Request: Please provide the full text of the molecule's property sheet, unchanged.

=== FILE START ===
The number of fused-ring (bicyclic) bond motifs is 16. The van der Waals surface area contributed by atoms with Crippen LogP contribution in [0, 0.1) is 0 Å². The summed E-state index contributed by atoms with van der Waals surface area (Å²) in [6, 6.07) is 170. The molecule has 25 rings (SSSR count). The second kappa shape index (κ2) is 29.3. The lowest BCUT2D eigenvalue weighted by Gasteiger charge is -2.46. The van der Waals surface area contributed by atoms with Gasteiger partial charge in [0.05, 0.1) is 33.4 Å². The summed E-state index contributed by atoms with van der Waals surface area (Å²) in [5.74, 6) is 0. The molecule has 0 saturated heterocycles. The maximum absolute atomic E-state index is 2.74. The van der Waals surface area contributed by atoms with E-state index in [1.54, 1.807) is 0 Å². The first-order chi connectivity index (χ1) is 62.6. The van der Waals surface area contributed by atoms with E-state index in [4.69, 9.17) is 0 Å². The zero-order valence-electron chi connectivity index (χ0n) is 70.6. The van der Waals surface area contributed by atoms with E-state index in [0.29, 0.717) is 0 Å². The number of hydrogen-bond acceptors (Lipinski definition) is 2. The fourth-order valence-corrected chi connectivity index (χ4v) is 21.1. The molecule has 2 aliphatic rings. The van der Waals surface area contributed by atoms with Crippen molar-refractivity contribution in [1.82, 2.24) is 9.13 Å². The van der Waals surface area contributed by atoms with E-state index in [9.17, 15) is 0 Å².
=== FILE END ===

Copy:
The number of fused-ring (bicyclic) bond motifs is 16. The van der Waals surface area contributed by atoms with Crippen LogP contribution in [0, 0.1) is 0 Å². The summed E-state index contributed by atoms with van der Waals surface area (Å²) in [6, 6.07) is 170. The molecule has 25 rings (SSSR count). The second kappa shape index (κ2) is 29.3. The lowest BCUT2D eigenvalue weighted by Gasteiger charge is -2.46. The van der Waals surface area contributed by atoms with Gasteiger partial charge in [0.05, 0.1) is 33.4 Å². The summed E-state index contributed by atoms with van der Waals surface area (Å²) in [5.74, 6) is 0. The molecule has 0 saturated heterocycles. The maximum absolute atomic E-state index is 2.74. The van der Waals surface area contributed by atoms with E-state index in [1.54, 1.807) is 0 Å². The first-order chi connectivity index (χ1) is 62.6. The van der Waals surface area contributed by atoms with E-state index in [4.69, 9.17) is 0 Å². The zero-order valence-electron chi connectivity index (χ0n) is 70.6. The van der Waals surface area contributed by atoms with E-state index in [0.29, 0.717) is 0 Å². The number of hydrogen-bond acceptors (Lipinski definition) is 2. The fourth-order valence-corrected chi connectivity index (χ4v) is 21.1. The molecule has 2 aliphatic rings. The van der Waals surface area contributed by atoms with Crippen molar-refractivity contribution in [1.82, 2.24) is 9.13 Å². The van der Waals surface area contributed by atoms with E-state index in [9.17, 15) is 0 Å².